Challenging Discriminatory Practices, Defending Public Services

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2014 Local Government Service Group Conference
21 February 2014

Conference as well as forming a significant part of the public sector workforce Black people are also primary users of public services. Cuts to funding are closing services while putting significant pressure on those remaining staff, as well as community and voluntary organisations supporting Black people and other vulnerable communities at a time when they are needed the most.

We know that:

1)Since the recession started in 2008 there has been a declining rate of employment for Black workers and clear evidence of an ethnic penalty on employment for most Black groups.

2)Workers in local government are facing local attacks on unsocial hours payments, overtime and car allowances or transfer to term time or zero hours contracts.

3)The coalition government has undertaken a sustained attack on workers’ rights and attacked legislation promoting equality and fairness. And that the introduction of fees to bring cases to Employment Tribunal will mean that many low paid Black workers will not be able to afford justice.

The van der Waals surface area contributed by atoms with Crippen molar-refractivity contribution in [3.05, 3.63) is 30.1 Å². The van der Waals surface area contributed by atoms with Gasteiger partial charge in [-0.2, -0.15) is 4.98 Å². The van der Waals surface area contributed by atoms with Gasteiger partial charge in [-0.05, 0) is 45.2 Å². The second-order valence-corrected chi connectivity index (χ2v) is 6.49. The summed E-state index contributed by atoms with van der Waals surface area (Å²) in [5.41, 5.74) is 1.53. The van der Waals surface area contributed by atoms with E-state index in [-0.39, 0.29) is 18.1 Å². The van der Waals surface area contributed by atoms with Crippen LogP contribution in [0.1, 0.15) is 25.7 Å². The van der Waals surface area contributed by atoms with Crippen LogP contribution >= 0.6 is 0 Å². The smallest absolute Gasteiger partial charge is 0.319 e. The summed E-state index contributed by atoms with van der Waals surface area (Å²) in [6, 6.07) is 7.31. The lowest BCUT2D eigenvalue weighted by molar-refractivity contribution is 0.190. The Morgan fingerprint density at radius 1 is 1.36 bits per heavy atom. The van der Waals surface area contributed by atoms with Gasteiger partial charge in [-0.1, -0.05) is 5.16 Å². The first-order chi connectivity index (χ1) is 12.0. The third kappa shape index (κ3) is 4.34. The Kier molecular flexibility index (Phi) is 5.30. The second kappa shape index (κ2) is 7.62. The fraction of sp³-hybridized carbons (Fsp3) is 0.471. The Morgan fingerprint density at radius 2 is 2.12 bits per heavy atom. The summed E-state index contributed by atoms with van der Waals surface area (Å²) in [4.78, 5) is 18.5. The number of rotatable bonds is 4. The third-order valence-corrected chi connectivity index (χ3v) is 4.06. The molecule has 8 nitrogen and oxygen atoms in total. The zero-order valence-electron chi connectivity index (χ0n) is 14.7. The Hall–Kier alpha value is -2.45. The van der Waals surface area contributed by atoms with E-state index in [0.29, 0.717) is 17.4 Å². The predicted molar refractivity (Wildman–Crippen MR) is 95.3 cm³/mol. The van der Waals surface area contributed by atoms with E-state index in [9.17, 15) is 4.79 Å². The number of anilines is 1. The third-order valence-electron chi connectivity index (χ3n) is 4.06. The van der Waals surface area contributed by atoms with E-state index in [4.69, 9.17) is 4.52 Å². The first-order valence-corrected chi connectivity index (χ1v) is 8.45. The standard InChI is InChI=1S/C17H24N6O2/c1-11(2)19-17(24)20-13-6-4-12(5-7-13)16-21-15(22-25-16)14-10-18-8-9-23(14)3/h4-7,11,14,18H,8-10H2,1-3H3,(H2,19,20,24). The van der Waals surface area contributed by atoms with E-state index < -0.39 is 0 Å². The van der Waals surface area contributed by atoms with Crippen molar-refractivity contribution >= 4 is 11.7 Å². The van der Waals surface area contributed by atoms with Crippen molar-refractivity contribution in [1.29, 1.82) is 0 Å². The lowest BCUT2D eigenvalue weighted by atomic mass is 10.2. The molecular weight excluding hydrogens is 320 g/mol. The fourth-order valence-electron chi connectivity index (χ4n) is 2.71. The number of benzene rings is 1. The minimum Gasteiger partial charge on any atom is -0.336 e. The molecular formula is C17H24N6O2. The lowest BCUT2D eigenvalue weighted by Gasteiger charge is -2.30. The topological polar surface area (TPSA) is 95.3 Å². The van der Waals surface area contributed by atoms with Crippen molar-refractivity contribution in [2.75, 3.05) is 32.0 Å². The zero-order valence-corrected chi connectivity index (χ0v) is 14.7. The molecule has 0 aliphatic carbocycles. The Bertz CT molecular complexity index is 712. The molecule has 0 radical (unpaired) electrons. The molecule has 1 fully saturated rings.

4)Under the Freedom of Information Act 2000 most monitoring information can be made available. And that as part of UNISON’s lead race equality work, Challenging Racism in the Workplace research in Local Authorities revealed that in 17 London councils. Black workers were disproportionately affected by redundancies. In one council, Black workers made up just 31% of the workforce but 63% of the redundancies. Additional research shows Black workers continue to experience discriminatory practices at various stages of employment from application to appointment, in promotions and with an over-representation in grievances and disciplinaries.

5)Challenging Racism in the Workplace must remain the focus on defending public services and fighting for Black members’ jobs and conditions of service. Using cohesive strategies to utilise information collated can challenge discriminatory practices on behalf of Black members and fight cuts to services affecting Black communities and all public sector workers.

6)Challenging discrimination and winning equality needs to continue to be at the heart of trade union work, every trade unionist, every UNISON member or activist has a duty to challenge discrimination wherever they see it.

Conference therefore calls on the Local Government Service Group to work with the National Black Members’ Committee to:

a)Continue to highlight the impact of cuts on Black members in the Service group’s anti-cuts campaign.

b)Encourage Local Government branches to use the ‘Challenging Racism in the Workplace’ toolkit and work with Regional Black Members Committees to support implementation.

c)Continue to use research as part of Challenging Racism in the workplace to monitor discriminatory employment practices in Local Government Service group sectors/employers that disadvantage Black people and implement actions to redress these practices.

d)And report back the findings through UNISON publications.